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It is safe to say scammers have become highly skilled today at tricking us with fraudulent calls, text messages and emails. At Dakotaland, our number one priority is the safety of your personal information and financial resources. Dakotaland knows that providing the best security possible requires your vigilance as well.

In a few words, when dealing with the very–convincing email or texting scams of today, slow down, ‘don’t click,’ call the entity on their published number to verify. Also with phone scams, I have similar advice. Hang up when someone calls, then call back at a published number before you do anything. Unfortunately, no incoming call, email or text can be trusted on its own merit. So, I have listed additional tips to help you decipher the difference between a good contact and a bad scam.

1. It's an Emergency

One of the easiest ways for a scammer to get your attention is to create an emergency. When someone you know is supposedly in trouble or a bill is suddenly overdue, red flags should go up for you. These are common tricks to coerce you into doing something in haste which you wouldn’t normally do. If someone calls insisting you act urgently, hang up and make a call to the person who is supposedly in trouble or call the published number of the business you allegedly owe money to. Verify the situation and do not rush to meet their demands.

2. Asking for Personal Information

Scammers love to impersonate a government agency such as the IRS or a trusted business like your credit card company, utility company or financial institution. They act as if they know you and proceed to ask you for personal information to verify or secure your accounts. Millions of us have been part of data breaches impacting our private data also. Scammers can get access to that data and use it to “prove” they are legitimately calling you. How else could they know so much about you? Don’t fall for it. 

Instead, hang up and call the business or agency on their regular published number or the customer service number on the back of the actual credit card to validate the request. Legitimate companies advertise that they do not ask for personal information by calling you.

3. Needing to Access Your Computer or Cell Phone

When you have been notified that your computer, laptop or cell phone has been compromised, BEWARE! If anyone asks to remote into your device to install software, help you reset a password or update your security, the answer is always no! Disengage from this person immediately, power off your device if you are concerned they got access and contact your local computer or cell phone representative if you feel your device has been compromised. Remember, no company is monitoring your computer for security updates – only you can keep your devices secure. Run the updates from the device operating system settings icons or menus. Install a trusted antivirus product. If you are not sure how to do that, reach out to a vendor or person you trust to help.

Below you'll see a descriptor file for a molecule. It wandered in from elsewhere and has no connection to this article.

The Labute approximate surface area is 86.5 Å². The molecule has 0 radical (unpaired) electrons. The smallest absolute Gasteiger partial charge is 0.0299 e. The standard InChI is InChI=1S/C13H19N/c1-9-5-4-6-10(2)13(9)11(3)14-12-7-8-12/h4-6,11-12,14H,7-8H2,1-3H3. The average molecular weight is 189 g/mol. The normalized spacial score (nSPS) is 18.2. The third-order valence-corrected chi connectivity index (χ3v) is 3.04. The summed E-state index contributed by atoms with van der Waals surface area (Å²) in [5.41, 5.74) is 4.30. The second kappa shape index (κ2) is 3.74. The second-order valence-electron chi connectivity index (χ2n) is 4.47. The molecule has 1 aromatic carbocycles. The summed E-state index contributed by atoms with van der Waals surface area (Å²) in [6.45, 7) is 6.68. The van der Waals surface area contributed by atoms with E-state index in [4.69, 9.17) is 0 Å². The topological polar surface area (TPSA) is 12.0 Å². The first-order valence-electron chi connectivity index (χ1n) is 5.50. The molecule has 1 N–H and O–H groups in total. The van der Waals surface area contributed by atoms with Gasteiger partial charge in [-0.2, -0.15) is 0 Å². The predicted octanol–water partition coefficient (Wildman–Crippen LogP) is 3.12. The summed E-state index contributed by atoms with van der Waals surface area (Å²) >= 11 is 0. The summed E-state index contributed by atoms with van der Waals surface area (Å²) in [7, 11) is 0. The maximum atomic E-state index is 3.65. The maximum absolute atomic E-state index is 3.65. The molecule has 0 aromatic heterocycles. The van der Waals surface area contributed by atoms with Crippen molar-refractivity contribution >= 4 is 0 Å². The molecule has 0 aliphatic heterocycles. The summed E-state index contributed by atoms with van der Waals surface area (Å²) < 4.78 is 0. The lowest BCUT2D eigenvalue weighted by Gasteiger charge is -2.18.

4. Contacting You Unexpectedly

Everyone has experienced scammers using local phone numbers spoofed to try to get you to answer, “because your car’s extended warranty has expired.” Unfortunately, we have reached a point where any unrecognized number on your personal devices is likely a scam (your work calls may be different, of course.)

If you use a cell phone, store known callers in your contacts list. If a number not in your contacts is calling, let it go to voicemail. Then use your cell phone’s caller blocking features if the call is unwanted. To avoid most of these calls, place your land line and cell phone number on the National Do Not Call Registry operated by the Federal Trade Commission.

Nearly every email and cellular system has a means to mark messages as “junk” or “spam” or block. Use those features and beware of emails and texts from non-contacts. Don’t click on any links, open the web browser and access the secured website of the organization emailing you. Links in emails are truly getting more dangerous, so remember “don’t click”.

5. It's Too Good to be True

Wow! You won a million dollars or an all-expense paid Caribbean cruise and all you must do is call in the next 30 minutes to claim your prize. It looks legitimate and it sure would be terrible if you missed out on all that money. But the fact is, if it sounds too good to be true, it is. Before you call that number, do your research. There are many great resources out there, but South Dakota residents can visit the South Dakota Consumer Protection Office of the Attorney General website at to determine if the offer has been reported as a scam.

In the US, one in ten adults will fall victim to a scam or fraud every year. If you feel you have been the target of a scam, it is important to first take immediate measures to protect yourself and your assets. Dakotaland can help, call us. Your next step may well be reporting the incident to your local police department.